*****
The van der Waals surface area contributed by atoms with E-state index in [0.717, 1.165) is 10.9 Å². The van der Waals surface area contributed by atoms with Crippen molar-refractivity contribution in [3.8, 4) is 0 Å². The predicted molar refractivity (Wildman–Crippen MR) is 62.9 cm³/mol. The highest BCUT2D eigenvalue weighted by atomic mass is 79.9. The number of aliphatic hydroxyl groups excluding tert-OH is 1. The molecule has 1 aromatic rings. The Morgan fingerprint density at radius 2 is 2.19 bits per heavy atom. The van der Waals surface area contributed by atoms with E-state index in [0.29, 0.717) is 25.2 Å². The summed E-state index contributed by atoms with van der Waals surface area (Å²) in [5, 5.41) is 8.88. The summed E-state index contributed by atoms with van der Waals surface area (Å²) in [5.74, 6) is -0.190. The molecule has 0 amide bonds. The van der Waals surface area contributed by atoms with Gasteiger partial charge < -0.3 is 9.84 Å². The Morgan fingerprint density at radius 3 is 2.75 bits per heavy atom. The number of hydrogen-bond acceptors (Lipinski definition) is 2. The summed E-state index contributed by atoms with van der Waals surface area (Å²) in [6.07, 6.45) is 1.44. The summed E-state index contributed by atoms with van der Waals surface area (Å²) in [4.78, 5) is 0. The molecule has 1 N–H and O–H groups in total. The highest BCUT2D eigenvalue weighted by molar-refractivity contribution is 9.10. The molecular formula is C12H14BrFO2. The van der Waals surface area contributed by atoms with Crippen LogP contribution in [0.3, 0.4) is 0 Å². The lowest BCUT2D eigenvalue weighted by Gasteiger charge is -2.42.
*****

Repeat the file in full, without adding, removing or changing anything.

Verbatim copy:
The van der Waals surface area contributed by atoms with E-state index in [0.717, 1.165) is 10.9 Å². The van der Waals surface area contributed by atoms with Crippen molar-refractivity contribution in [3.8, 4) is 0 Å². The predicted molar refractivity (Wildman–Crippen MR) is 62.9 cm³/mol. The highest BCUT2D eigenvalue weighted by atomic mass is 79.9. The number of aliphatic hydroxyl groups excluding tert-OH is 1. The molecule has 1 aromatic rings. The Morgan fingerprint density at radius 2 is 2.19 bits per heavy atom. The van der Waals surface area contributed by atoms with E-state index in [0.29, 0.717) is 25.2 Å². The summed E-state index contributed by atoms with van der Waals surface area (Å²) in [5, 5.41) is 8.88. The summed E-state index contributed by atoms with van der Waals surface area (Å²) in [5.74, 6) is -0.190. The molecule has 0 amide bonds. The van der Waals surface area contributed by atoms with Gasteiger partial charge < -0.3 is 9.84 Å². The Morgan fingerprint density at radius 3 is 2.75 bits per heavy atom. The number of hydrogen-bond acceptors (Lipinski definition) is 2. The summed E-state index contributed by atoms with van der Waals surface area (Å²) in [6.07, 6.45) is 1.44. The summed E-state index contributed by atoms with van der Waals surface area (Å²) in [4.78, 5) is 0. The molecule has 1 N–H and O–H groups in total. The highest BCUT2D eigenvalue weighted by molar-refractivity contribution is 9.10. The molecular formula is C12H14BrFO2. The van der Waals surface area contributed by atoms with Crippen LogP contribution in [0.3, 0.4) is 0 Å². The lowest BCUT2D eigenvalue weighted by Gasteiger charge is -2.42.